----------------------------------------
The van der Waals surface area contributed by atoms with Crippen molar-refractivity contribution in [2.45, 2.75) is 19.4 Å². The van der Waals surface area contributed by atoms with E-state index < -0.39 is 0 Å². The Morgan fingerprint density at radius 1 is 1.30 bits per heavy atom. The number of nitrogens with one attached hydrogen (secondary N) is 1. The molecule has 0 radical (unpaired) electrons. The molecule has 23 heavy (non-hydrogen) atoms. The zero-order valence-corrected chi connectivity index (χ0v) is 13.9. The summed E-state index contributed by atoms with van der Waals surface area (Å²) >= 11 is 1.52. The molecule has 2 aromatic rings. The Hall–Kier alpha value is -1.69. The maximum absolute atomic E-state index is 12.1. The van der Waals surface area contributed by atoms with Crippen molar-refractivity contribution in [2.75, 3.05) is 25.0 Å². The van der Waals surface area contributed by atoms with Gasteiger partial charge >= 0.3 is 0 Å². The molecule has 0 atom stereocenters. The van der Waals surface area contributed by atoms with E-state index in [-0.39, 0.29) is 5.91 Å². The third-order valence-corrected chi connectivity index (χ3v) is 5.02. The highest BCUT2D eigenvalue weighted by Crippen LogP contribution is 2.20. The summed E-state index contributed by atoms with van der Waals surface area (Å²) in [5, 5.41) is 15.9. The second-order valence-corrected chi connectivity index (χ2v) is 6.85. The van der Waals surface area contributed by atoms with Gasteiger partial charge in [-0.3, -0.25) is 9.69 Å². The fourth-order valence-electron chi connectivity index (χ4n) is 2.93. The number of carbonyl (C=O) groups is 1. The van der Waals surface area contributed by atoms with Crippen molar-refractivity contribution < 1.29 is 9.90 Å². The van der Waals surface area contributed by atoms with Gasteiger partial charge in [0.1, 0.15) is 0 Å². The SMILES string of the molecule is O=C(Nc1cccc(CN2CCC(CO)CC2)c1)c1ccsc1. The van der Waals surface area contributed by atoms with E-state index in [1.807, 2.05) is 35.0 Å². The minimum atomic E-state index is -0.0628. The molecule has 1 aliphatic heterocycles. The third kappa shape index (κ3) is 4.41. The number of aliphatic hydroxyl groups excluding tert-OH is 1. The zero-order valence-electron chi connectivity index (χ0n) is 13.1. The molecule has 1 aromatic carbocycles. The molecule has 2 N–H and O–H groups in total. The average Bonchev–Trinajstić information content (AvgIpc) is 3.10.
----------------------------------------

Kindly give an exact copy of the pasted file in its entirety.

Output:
The van der Waals surface area contributed by atoms with Crippen molar-refractivity contribution in [2.45, 2.75) is 19.4 Å². The van der Waals surface area contributed by atoms with E-state index < -0.39 is 0 Å². The Morgan fingerprint density at radius 1 is 1.30 bits per heavy atom. The number of nitrogens with one attached hydrogen (secondary N) is 1. The molecule has 0 radical (unpaired) electrons. The molecule has 23 heavy (non-hydrogen) atoms. The zero-order valence-corrected chi connectivity index (χ0v) is 13.9. The summed E-state index contributed by atoms with van der Waals surface area (Å²) >= 11 is 1.52. The molecule has 2 aromatic rings. The Hall–Kier alpha value is -1.69. The maximum absolute atomic E-state index is 12.1. The van der Waals surface area contributed by atoms with Crippen molar-refractivity contribution in [2.75, 3.05) is 25.0 Å². The van der Waals surface area contributed by atoms with Gasteiger partial charge >= 0.3 is 0 Å². The molecule has 0 atom stereocenters. The van der Waals surface area contributed by atoms with E-state index in [-0.39, 0.29) is 5.91 Å². The third-order valence-corrected chi connectivity index (χ3v) is 5.02. The highest BCUT2D eigenvalue weighted by Crippen LogP contribution is 2.20. The summed E-state index contributed by atoms with van der Waals surface area (Å²) in [5, 5.41) is 15.9. The second-order valence-corrected chi connectivity index (χ2v) is 6.85. The van der Waals surface area contributed by atoms with Gasteiger partial charge in [-0.3, -0.25) is 9.69 Å². The fourth-order valence-electron chi connectivity index (χ4n) is 2.93. The number of carbonyl (C=O) groups is 1. The van der Waals surface area contributed by atoms with Crippen molar-refractivity contribution < 1.29 is 9.90 Å². The van der Waals surface area contributed by atoms with Gasteiger partial charge in [0.1, 0.15) is 0 Å². The SMILES string of the molecule is O=C(Nc1cccc(CN2CCC(CO)CC2)c1)c1ccsc1. The van der Waals surface area contributed by atoms with E-state index in [1.807, 2.05) is 35.0 Å². The minimum atomic E-state index is -0.0628. The molecule has 1 aliphatic heterocycles. The third kappa shape index (κ3) is 4.41. The number of aliphatic hydroxyl groups excluding tert-OH is 1. The zero-order valence-electron chi connectivity index (χ0n) is 13.1. The molecule has 1 aromatic carbocycles. The molecule has 2 N–H and O–H groups in total. The average Bonchev–Trinajstić information content (AvgIpc) is 3.10.